Discovered at Berkeley

Eradicating malaria

Taking aim at the global health problem of malaria, which infects 250 million people worldwide every year and kills one child every 45 seconds in Africa alone, UC Berkeley researchers in the frontier field of synthetic biology re-engineered yeast to produce the antimalarial drug artemisinin. The development of this semi-synthetic compound through cutting-edge research and public-private collaboration ensures an affordable, reliable supply of artemisinin, and promises enormous spin-off potential in the production of other drugs, specialty chemicals and fuels.

Hepatitis vaccine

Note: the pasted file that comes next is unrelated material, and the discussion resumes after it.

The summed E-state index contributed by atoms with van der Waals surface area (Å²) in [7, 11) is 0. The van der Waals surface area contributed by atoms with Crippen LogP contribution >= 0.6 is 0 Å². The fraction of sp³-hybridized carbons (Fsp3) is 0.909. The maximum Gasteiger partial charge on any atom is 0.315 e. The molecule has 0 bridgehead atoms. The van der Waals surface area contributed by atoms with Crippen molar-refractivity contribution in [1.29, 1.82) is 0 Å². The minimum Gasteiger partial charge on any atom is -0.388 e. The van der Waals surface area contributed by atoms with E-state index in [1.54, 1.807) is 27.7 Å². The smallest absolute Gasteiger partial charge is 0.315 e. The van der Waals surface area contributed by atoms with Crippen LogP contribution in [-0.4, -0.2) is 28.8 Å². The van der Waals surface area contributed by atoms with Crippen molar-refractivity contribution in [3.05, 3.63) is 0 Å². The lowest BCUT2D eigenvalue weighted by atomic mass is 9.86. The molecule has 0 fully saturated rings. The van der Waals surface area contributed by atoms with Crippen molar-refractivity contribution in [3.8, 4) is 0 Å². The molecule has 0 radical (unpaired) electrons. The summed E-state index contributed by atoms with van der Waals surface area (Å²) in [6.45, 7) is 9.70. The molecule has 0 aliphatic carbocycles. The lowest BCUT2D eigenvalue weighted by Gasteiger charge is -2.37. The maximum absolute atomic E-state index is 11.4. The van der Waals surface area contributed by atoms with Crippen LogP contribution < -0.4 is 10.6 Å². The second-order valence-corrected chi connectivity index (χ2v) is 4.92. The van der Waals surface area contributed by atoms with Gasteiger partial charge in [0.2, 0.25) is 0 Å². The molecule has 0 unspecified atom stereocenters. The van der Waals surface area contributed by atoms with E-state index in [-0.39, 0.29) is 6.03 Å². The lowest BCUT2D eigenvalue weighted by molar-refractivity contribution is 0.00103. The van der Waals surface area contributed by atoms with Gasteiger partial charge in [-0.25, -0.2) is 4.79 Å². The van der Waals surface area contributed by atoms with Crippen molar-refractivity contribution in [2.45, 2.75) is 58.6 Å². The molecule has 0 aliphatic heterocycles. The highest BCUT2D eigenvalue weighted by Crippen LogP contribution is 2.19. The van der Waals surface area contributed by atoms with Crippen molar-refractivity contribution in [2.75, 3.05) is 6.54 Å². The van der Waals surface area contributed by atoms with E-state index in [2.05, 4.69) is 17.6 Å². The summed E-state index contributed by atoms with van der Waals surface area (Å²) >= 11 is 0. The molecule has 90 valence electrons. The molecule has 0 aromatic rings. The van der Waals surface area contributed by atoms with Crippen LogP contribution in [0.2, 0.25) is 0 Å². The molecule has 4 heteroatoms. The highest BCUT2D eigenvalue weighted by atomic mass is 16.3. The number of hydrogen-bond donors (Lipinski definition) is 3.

Building on his work at Berkeley, biochemistry professor Edward Penhoet co-founded Chiron in 1981 to develop diagnostic tools and biopharmaceuticals to tackle a range of diseases and conditions, including cancer, HIV, malaria, multiple sclerosis and cystic fibrosis. Best known for its work discovering the virus that causes hepatitis C and the subsequent development of screening methods to reduce the risk of contracting the virus via blood transfusion, the biotech powerhouse also developed the first vaccine for the hepatitis B virus. In 2006, pharmaceutical giant Novartis acquired Chiron for $5.4 billion.


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